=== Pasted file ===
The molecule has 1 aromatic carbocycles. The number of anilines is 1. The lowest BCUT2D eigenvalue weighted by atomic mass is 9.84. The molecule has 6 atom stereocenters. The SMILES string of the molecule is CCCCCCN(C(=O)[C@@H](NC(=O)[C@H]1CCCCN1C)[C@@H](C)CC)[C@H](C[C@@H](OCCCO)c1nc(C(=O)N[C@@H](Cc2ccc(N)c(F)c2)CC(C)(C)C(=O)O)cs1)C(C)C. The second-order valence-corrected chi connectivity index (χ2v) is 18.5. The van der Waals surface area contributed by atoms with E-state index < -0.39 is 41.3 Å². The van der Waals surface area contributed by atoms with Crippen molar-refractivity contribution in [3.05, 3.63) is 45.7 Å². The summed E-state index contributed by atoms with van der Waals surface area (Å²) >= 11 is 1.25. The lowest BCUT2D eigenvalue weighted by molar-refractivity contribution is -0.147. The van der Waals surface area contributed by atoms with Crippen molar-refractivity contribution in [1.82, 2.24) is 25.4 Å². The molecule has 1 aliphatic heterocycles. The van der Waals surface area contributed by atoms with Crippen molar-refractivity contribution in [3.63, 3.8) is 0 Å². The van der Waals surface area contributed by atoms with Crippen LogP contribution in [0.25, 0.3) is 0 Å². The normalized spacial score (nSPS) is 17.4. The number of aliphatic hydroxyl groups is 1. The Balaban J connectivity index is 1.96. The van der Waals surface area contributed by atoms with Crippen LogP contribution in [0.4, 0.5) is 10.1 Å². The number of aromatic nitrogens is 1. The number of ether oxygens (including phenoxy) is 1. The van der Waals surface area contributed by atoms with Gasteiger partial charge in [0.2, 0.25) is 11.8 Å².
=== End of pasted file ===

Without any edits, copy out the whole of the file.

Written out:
The molecule has 1 aromatic carbocycles. The number of anilines is 1. The lowest BCUT2D eigenvalue weighted by atomic mass is 9.84. The molecule has 6 atom stereocenters. The SMILES string of the molecule is CCCCCCN(C(=O)[C@@H](NC(=O)[C@H]1CCCCN1C)[C@@H](C)CC)[C@H](C[C@@H](OCCCO)c1nc(C(=O)N[C@@H](Cc2ccc(N)c(F)c2)CC(C)(C)C(=O)O)cs1)C(C)C. The second-order valence-corrected chi connectivity index (χ2v) is 18.5. The van der Waals surface area contributed by atoms with E-state index < -0.39 is 41.3 Å². The van der Waals surface area contributed by atoms with Crippen molar-refractivity contribution in [3.05, 3.63) is 45.7 Å². The summed E-state index contributed by atoms with van der Waals surface area (Å²) >= 11 is 1.25. The lowest BCUT2D eigenvalue weighted by molar-refractivity contribution is -0.147. The van der Waals surface area contributed by atoms with Crippen molar-refractivity contribution in [1.82, 2.24) is 25.4 Å². The molecule has 1 aliphatic heterocycles. The van der Waals surface area contributed by atoms with Crippen molar-refractivity contribution in [3.63, 3.8) is 0 Å². The van der Waals surface area contributed by atoms with Crippen LogP contribution in [0.25, 0.3) is 0 Å². The normalized spacial score (nSPS) is 17.4. The number of aliphatic hydroxyl groups is 1. The Balaban J connectivity index is 1.96. The van der Waals surface area contributed by atoms with Crippen LogP contribution in [0.4, 0.5) is 10.1 Å². The number of aromatic nitrogens is 1. The number of ether oxygens (including phenoxy) is 1. The van der Waals surface area contributed by atoms with Gasteiger partial charge in [0.2, 0.25) is 11.8 Å².